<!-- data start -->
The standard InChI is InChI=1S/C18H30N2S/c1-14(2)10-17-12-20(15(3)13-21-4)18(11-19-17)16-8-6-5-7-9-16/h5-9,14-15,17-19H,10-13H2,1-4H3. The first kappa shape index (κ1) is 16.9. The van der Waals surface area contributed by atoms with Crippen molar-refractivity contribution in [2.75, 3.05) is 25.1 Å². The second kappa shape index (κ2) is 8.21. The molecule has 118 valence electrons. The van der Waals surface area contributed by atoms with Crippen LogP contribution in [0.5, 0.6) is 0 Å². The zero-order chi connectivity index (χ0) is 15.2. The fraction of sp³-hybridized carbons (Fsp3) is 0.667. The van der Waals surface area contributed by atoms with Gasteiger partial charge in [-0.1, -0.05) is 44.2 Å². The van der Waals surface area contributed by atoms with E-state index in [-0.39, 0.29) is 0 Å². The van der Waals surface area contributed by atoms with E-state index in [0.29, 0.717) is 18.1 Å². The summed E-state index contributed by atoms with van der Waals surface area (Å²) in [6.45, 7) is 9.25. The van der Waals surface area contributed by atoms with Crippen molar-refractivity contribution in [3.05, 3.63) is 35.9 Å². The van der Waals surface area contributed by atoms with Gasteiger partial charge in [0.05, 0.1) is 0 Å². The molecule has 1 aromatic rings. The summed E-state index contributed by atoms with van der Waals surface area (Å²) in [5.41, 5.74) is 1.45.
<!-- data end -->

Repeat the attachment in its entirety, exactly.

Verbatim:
The standard InChI is InChI=1S/C18H30N2S/c1-14(2)10-17-12-20(15(3)13-21-4)18(11-19-17)16-8-6-5-7-9-16/h5-9,14-15,17-19H,10-13H2,1-4H3. The first kappa shape index (κ1) is 16.9. The van der Waals surface area contributed by atoms with Crippen molar-refractivity contribution in [2.75, 3.05) is 25.1 Å². The second kappa shape index (κ2) is 8.21. The molecule has 118 valence electrons. The van der Waals surface area contributed by atoms with Crippen LogP contribution in [0.5, 0.6) is 0 Å². The zero-order chi connectivity index (χ0) is 15.2. The fraction of sp³-hybridized carbons (Fsp3) is 0.667. The van der Waals surface area contributed by atoms with Gasteiger partial charge in [-0.1, -0.05) is 44.2 Å². The van der Waals surface area contributed by atoms with E-state index in [-0.39, 0.29) is 0 Å². The van der Waals surface area contributed by atoms with E-state index in [0.29, 0.717) is 18.1 Å². The summed E-state index contributed by atoms with van der Waals surface area (Å²) in [6.45, 7) is 9.25. The van der Waals surface area contributed by atoms with Crippen molar-refractivity contribution in [3.05, 3.63) is 35.9 Å². The van der Waals surface area contributed by atoms with Gasteiger partial charge in [0.05, 0.1) is 0 Å². The molecule has 1 aromatic rings. The summed E-state index contributed by atoms with van der Waals surface area (Å²) in [5.41, 5.74) is 1.45.